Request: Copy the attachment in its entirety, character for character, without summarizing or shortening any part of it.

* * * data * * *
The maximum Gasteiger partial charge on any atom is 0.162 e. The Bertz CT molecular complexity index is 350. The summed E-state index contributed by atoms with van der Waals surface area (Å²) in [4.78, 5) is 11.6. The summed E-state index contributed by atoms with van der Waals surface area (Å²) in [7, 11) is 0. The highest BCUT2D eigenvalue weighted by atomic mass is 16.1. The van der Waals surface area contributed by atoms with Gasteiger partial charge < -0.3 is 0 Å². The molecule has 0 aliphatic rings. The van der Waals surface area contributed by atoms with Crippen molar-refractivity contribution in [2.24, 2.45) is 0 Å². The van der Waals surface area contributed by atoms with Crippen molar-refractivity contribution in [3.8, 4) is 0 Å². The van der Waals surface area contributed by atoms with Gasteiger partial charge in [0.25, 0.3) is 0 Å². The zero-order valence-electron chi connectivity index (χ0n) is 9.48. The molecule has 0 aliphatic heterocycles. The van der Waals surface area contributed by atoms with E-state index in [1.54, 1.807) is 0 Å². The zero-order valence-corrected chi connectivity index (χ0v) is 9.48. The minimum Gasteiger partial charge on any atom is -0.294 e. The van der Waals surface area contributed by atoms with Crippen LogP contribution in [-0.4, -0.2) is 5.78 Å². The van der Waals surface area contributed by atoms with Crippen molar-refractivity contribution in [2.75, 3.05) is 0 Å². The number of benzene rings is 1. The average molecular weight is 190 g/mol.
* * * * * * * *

The maximum Gasteiger partial charge on any atom is 0.162 e. The Bertz CT molecular complexity index is 350. The summed E-state index contributed by atoms with van der Waals surface area (Å²) in [4.78, 5) is 11.6. The summed E-state index contributed by atoms with van der Waals surface area (Å²) in [7, 11) is 0. The highest BCUT2D eigenvalue weighted by atomic mass is 16.1. The van der Waals surface area contributed by atoms with Gasteiger partial charge < -0.3 is 0 Å². The molecule has 0 aliphatic rings. The van der Waals surface area contributed by atoms with Crippen molar-refractivity contribution in [2.24, 2.45) is 0 Å². The van der Waals surface area contributed by atoms with Crippen molar-refractivity contribution in [3.8, 4) is 0 Å². The van der Waals surface area contributed by atoms with Gasteiger partial charge in [0.25, 0.3) is 0 Å². The zero-order valence-electron chi connectivity index (χ0n) is 9.48. The molecule has 0 aliphatic heterocycles. The van der Waals surface area contributed by atoms with E-state index in [1.54, 1.807) is 0 Å². The zero-order valence-corrected chi connectivity index (χ0v) is 9.48. The minimum Gasteiger partial charge on any atom is -0.294 e. The van der Waals surface area contributed by atoms with Crippen LogP contribution in [-0.4, -0.2) is 5.78 Å². The van der Waals surface area contributed by atoms with Crippen molar-refractivity contribution in [2.75, 3.05) is 0 Å². The number of benzene rings is 1. The average molecular weight is 190 g/mol.